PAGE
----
The most commonly used treatments for WED/RLS make a bad disease worse

new England JournalStudy sheds light on treatment for Willis-Ekbom disease (Restless Legs (RLS) syndrome): Pregabalin (Lyrica) found as effective as FDA-approved pramipexole (Mirapex) without causing the worsening of symptoms that commonly occurs with pramipexole.

Rochester, Minn. – February 20, 2014 – A large-scale study of treatment for Willis-Ekbom disease (Restless Legs (RLS) syndrome, or WED/RLS) published February 14 in theNew England Journal of Medicine shows that the drug pregabalin (Lyrica) controls symptoms as well as pramipexole (Mirapex), but with significantly lower incidence of augmentation. Augmentation is a worsening of symptoms with long-term use, and occurs in about one third of WED/RLS patients who take the intermediate-acting dopamine drugs pramipexole and ropinirole (Requip). Both pramipexole and ropinirole are FDA approved for treating WED/RLS and commonly used as first-line therapy.

“Over the long term, the most commonly used treatments for WED/RLS make a bad disease worse,” says Richard P.Allen, PhD, who is first author of the report. Allen is an associate professor in the Department of Neurology at Johns Hopkins University past chair of the WED Foundation’s medical advisory board.

“This study is an important contribution to our knowledge of the treatment of a widespread and very serious medical condition,” said Karla Dzienkowski, executive director of the Willis-Ekbom Disease Foundation, headquartered in Rochester, Minn.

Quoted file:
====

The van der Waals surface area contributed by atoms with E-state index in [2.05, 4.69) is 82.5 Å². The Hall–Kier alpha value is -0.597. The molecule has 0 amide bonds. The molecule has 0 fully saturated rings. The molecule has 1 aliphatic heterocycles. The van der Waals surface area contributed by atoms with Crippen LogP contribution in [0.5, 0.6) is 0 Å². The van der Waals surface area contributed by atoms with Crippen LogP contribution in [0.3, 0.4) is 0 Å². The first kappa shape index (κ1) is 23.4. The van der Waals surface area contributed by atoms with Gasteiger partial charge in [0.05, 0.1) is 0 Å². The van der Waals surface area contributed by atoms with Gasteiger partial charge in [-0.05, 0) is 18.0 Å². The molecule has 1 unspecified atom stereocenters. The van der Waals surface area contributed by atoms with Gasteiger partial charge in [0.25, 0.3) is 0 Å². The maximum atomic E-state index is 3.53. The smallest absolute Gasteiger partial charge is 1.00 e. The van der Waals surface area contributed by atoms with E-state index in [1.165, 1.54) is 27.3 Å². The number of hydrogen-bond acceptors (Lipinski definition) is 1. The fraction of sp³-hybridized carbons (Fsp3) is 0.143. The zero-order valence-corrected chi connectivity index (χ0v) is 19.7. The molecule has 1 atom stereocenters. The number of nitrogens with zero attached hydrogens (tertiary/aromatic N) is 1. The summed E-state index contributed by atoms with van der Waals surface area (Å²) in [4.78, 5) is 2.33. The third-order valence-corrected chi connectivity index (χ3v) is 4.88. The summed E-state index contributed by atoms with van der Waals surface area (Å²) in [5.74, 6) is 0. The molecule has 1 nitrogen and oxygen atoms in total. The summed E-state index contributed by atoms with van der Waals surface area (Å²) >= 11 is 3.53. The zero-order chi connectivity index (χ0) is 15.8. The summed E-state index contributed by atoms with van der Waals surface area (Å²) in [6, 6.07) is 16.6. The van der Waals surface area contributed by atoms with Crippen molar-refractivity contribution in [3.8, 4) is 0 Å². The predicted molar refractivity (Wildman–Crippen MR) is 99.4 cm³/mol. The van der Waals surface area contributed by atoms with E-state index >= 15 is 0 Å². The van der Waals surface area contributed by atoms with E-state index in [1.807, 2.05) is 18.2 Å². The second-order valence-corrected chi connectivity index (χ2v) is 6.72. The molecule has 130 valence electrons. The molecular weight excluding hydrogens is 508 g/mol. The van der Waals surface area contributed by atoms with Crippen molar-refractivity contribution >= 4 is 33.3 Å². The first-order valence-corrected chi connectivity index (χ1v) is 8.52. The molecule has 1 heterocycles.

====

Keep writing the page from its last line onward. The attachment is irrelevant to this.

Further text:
WED/RLS is a disease that produces an overwhelming evening and nighttime urge to move the legs. It wreaks havoc on sleep, disrupts quality of life, and is associated with increased risk of cardiovascular disease. Clinically significant WED/RLS affects from 2 to 3 percent of adults and progressively worsens over time.

While previous studies found that one third of patients became worse over three years of taking ropinirole and pramipexole, it was unclear whether this was caused by the drugs themselves or by natural worsening of symptoms over time.

drugsThe new study used a head-to-head comparison of two drugs at their usual doses for treating WED/RLS: Pramipexole is a drug that mimics dopamine in the brain and is FDA approved for treating WED/RLS. Pregabalin is a pain medication that is neither FDA approved for treating WED/RLS nor commonly used to manage the condition.

In the study, 719 patients received standard doses of either 0.25 or 0.5 mg pramipexole or 300 mg pregabalin. Both drugs were found equally effective in initially relieving WED/RLS symptoms, but after one year of treatment, pregabalin showed a better outcome.

Prior studies found that pramipexole and ropinirole (another dopamine mimic) deceptively provide effective initial treatment followed by an insidious worsening of the disease. This often results in very severe—even painful—symptoms that require a very difficult withdrawal from the medication. “What starts as an evening or nighttime disorder expands to affect the afternoon and even the entire day of some WED/RLS patients, totally disrupting life and the ability to work efficiently,” says Allen.

The new research found worsening of WED/RLS symptoms in only 1–2% of patients taking pregabalin—consistent with the rate of expected natural disease progression. In contrast, a dramatically higher rate of worsening symptoms occurred with pramipexole: 7–9%, mostly during the second half of the 12-month study.

The company producing pregabalin (sold as Lyrica) has not made plans to seek FDA approval for treating WED/RLS. The similar drug gabapentin enacarbil (sold as Horizant) was approved for treatment of WED/RLS in 2011.

Researchers from Pfizer, Massachusetts General Hospital in Boston, the Sleep Research Institute in Madrid, and Tampere University Hospital in Tampere, Finland, also contributed to the study.